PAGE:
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Vol. 43. Issue 1.
Pages 104-106 (January - February 2015)
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Vol. 43. Issue 1.
Pages 104-106 (January - February 2015)
Research Letter
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Pomegranate anaphylaxis due to cross-reactivity with Peach LTP (Pru p 3)
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E.M. Almeidaa,
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eugeniamalmeida@gmail.com

Corresponding author.
, B. Bartolom??b, E.G. Fariaa, N.G. Sousaa, A.S. Lu??sa
a Immunoallergology Department, Coimbra University Hospitals, Coimbra, Portugal
b R&D Department, Bial-Ar??stegui, Bilbao, Spain
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The pomegranate, the fruit of Punica granatum, belonging to Lythraceae family and commonly cultivated in the Mediterranean area, has been involved in some immediate reactions,1,2 including severe symptoms such as anaphylactic shock and laryngeal oedema.3,4 Cases of hypersensitivity reactions to pomegranate have been reported and the implication of 29-kDa1,2,4 and 9-kDa3 protein allergens has been described. Subsequent characterisation of the 9-kDa allergen demonstrated its belonging to the lipid transfer protein (LTP) family, a family widely distributed in fruits, vegetables and nuts, which has been suggested as being responsible for immunological cross-reactivity between fruits, nuts and/or pollens. Allergy cases involving LTPs from pomegranate and peach, hazelnut and peanut have been published.1–4 Furthermore, a study of LTPs in pomegranate identified and isolated two LTP isoforms with different IgE binding capacities [LTP1a (9-kDa) and 1b (7-kDa)].5

We describe the case of an 18-year-old women, without history of allergic disease, who suffered from angio-oedema, generalised urticaria, glottis oedema, vomiting, abdominal pain and malaise five to ten minutes after ingesting a pomegranate. Three years before she had two episodes of angio-oedema and urticaria after apple ingestion and one episode of urticaria, abdominal pain and angio-oedema after drinking pear juice. The patient did not develop any kind of allergic symptoms after performing a Rosaceae and pomegranate free diet.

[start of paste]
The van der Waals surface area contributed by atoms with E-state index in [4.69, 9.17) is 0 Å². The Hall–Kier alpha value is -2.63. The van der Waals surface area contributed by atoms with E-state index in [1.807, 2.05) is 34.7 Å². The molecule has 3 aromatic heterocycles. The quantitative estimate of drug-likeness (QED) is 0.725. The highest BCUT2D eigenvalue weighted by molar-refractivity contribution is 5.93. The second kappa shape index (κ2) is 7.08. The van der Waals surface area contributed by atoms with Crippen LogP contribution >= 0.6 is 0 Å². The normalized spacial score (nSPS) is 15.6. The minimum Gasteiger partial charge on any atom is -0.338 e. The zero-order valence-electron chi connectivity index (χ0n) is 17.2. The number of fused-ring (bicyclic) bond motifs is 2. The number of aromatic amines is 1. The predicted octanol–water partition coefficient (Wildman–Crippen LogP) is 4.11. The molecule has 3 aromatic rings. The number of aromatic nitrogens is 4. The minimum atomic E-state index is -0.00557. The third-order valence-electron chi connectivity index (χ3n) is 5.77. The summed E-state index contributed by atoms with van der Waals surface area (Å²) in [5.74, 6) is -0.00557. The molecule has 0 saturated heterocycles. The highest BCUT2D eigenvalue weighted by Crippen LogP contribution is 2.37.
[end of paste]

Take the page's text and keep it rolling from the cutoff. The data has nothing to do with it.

The patient underwent skin prick tests with a commercial extract panel of common inhalants, fruits, vegetables and nuts allergens (Leti laboratories, Spain) and the results were positive to Dermatophagoides pteronyssinus, grass pollen, mugwort pollen, peach, apple, pomegranate, strawberry, cherry, almond, peanut, tomato, bell pepper, green beans, black bean and soybean seed. Prick test with profilin and LTP extract (Alk Abelló, Madrid, Spain) were positive. Prick-prick test with fresh pomegranate was positive. Specific IgE, performed with UniCAP® method, was positive to peach (10.3kU/L), apple (8.45kU/L), pear (6.61kU/L), cherry (9.79kU/L) and green bean (3.94kU/L). Immuno solid-phase allergen chip (ISAC®) microarray was positive to nPru p 3 (12ISU) and nSal k1 (2.5ISU). Because of the systemic reactions and the positive test results with pomegranate, peach, apple and peanut, a possible involvement of LTPs and IgE-mediated allergy was expected. We performed a SDS-PAGE immunoblotting assay in non-reducing electrophoresis conditions (without 2-mercaptoetanol) with pomegranate extract in solid phase and using the patient serum and an anti-Pru p 3 serum from rabbit. Both sera revealed a clear 16kDa-IgE reactive protein and some others faint ones with higher molecular masses. Identical assay, carried out with purified Pru p 3 and patient serum, showed an IgE binding band with the same molecular mass. The molecular weight of binding band protein detected is higher than that usually described for LTPs (7–9kDa).5 This apparent molecular weight difference is probably explained by the electrophoretic mobility shift that occurs under non-reducing conditions, as has already been shown by Zoccatelli.5 We decided to perform the electrophoresis assay in non-reducing conditions in order to preserve the conformational structure of epitopes LTP and consequently their IgE-binding capacities. Cross-reactivity between the pomegranate IgE binding protein and Pru p 3 (peach LTP) was demonstrated and was then confirmed by immunoblotting inhibition assay.